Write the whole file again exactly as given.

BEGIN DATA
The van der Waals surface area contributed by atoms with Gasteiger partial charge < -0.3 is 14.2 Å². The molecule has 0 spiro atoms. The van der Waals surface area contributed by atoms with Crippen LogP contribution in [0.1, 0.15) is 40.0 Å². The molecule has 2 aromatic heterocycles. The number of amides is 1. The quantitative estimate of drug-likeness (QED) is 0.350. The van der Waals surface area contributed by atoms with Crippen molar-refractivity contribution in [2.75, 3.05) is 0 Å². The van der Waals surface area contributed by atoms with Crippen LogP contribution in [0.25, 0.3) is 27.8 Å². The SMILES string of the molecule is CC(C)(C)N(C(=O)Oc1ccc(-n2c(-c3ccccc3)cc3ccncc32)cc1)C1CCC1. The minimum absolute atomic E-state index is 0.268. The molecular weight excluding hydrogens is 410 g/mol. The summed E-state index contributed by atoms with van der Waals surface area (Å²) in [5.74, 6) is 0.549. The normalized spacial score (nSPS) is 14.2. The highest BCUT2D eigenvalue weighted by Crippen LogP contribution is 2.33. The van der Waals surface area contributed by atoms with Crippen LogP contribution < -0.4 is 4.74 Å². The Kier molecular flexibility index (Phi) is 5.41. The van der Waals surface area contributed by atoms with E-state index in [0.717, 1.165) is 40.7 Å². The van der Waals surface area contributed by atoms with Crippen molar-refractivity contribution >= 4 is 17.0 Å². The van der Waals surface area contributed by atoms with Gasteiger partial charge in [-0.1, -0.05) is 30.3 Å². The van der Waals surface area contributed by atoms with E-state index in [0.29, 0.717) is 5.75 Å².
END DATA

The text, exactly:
The van der Waals surface area contributed by atoms with Gasteiger partial charge < -0.3 is 14.2 Å². The molecule has 0 spiro atoms. The van der Waals surface area contributed by atoms with Crippen LogP contribution in [0.1, 0.15) is 40.0 Å². The molecule has 2 aromatic heterocycles. The number of amides is 1. The quantitative estimate of drug-likeness (QED) is 0.350. The van der Waals surface area contributed by atoms with Crippen molar-refractivity contribution in [2.75, 3.05) is 0 Å². The van der Waals surface area contributed by atoms with Crippen LogP contribution in [0.25, 0.3) is 27.8 Å². The SMILES string of the molecule is CC(C)(C)N(C(=O)Oc1ccc(-n2c(-c3ccccc3)cc3ccncc32)cc1)C1CCC1. The minimum absolute atomic E-state index is 0.268. The molecular weight excluding hydrogens is 410 g/mol. The summed E-state index contributed by atoms with van der Waals surface area (Å²) in [5.74, 6) is 0.549. The normalized spacial score (nSPS) is 14.2. The highest BCUT2D eigenvalue weighted by Crippen LogP contribution is 2.33. The van der Waals surface area contributed by atoms with Crippen LogP contribution < -0.4 is 4.74 Å². The Kier molecular flexibility index (Phi) is 5.41. The van der Waals surface area contributed by atoms with E-state index in [0.717, 1.165) is 40.7 Å². The van der Waals surface area contributed by atoms with Crippen molar-refractivity contribution >= 4 is 17.0 Å². The van der Waals surface area contributed by atoms with Gasteiger partial charge in [-0.1, -0.05) is 30.3 Å². The van der Waals surface area contributed by atoms with E-state index in [0.29, 0.717) is 5.75 Å².